As to the third party defendant, the district court's order denied as moot the motion for summary judgment made by the third party defendant because, of course, the third party complaint had become moot by virtue of its order granting defendants' motion for summary judgment. On remand, the third party complaint will be considered on its merits.
REVERSED IN PART; VACATED IN PART; and REMANDED WITH INSTRUCTIONS.
The claim of defendants that if laches does not apply, Va.Code Sec. 8.01-248, a one-year catch all provision, does apply, is without merit
Dower in Virginia is described in Va.Code Sec. 64.1-19, which stated in pertinent part in 1974:
A surviving spouse shall be entitled to a dower or curtesy interest of one-third of all the real estate whereof the deceased spouse or any other to his use was at any time seized during coverture of an estate of inheritance, unless such right shall have been lawfully barred or relinquished.
In 1977, Sec. 64.1-19 was amended to make dower a fee simple rather than a life interest. Va. Acts of Assembly, 1977, c. 657.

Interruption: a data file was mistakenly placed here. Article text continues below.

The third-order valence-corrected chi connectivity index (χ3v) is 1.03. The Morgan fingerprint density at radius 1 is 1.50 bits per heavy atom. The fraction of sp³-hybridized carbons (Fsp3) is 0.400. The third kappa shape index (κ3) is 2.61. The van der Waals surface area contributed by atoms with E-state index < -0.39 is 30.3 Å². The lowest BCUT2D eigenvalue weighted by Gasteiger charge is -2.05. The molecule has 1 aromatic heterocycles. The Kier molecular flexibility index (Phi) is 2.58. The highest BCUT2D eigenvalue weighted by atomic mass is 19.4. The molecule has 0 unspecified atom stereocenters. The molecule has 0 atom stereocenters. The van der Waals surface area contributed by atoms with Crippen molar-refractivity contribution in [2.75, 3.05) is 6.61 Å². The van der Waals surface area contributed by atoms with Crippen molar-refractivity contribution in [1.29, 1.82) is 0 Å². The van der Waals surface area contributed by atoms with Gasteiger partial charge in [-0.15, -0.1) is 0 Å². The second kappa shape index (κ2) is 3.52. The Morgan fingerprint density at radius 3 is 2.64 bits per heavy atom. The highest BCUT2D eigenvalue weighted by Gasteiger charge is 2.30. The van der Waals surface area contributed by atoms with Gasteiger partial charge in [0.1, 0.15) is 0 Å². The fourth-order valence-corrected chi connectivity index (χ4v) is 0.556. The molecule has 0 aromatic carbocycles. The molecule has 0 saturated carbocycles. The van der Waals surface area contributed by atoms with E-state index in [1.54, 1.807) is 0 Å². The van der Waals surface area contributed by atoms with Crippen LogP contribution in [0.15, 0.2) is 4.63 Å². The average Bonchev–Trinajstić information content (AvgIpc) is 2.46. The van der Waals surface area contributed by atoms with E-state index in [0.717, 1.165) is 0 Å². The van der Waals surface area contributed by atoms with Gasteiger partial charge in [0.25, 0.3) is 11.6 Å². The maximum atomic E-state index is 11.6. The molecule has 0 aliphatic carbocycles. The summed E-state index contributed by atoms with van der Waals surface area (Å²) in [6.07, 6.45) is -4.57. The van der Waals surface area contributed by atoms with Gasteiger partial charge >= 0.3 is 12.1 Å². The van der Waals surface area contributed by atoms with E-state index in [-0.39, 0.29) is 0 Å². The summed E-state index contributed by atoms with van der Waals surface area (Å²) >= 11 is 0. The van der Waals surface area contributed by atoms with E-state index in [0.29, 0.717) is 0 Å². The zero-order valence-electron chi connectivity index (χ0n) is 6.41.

As Minor, infra, sets out in Secs. 950 and 977 of the text, statutes of limitation with respect to land result in acquisition of title rather than merely a bar to an action by the ousted owner.
See Gridley v. Wood, 344 Ill. 153, 176 N.E. 356 (1931); Beall v. McMenemy, 63 Neb. 70, 88 N.W. 134 (1901); Thompson v. McCorkle, 136 Ind. 484, 34 N.E. 813 (1893); Winters v. DeTurk, 133 Pa. 359, 19 A. 354 (1890); Robinson v. Ware, 94 Mo. 678, 8 S.W. 153 (1888); Westbrook v. Hawkins, 59 Miss. 499 (1882)
While we think the Virginia court would apply the 15-year statute of limitations to claims for dower, a powerful argument can be made that no statute of limitations at all applies to it, much less laches. So the argument would not be of avail to the defendants
Dower was a Germanic custom and was apparently brought to England by the Saxons. Among the Anglo-Saxons, dower existed only in goods and was applied to lands after the Norman Conquest. It was imbedded in English law by Magna Carta. It is found in section 7 thereof, and, according to Kent, it was then in essentially the same form as to quantum of estate as it existed in Virginia until the 1977 amendment to the statute making it a fee simple rather than a life estate. Under English common law, there was no statute of limitations against claims for dower. Dower being an interest in land and recoverable by the ancient writs, laches, a creature of equity, would have had no application to such claims. See Magna Carta Sec. 7; 4 Kent's Commentaries (3d ed. 1836) p. 34-72, Minor Sec. 250.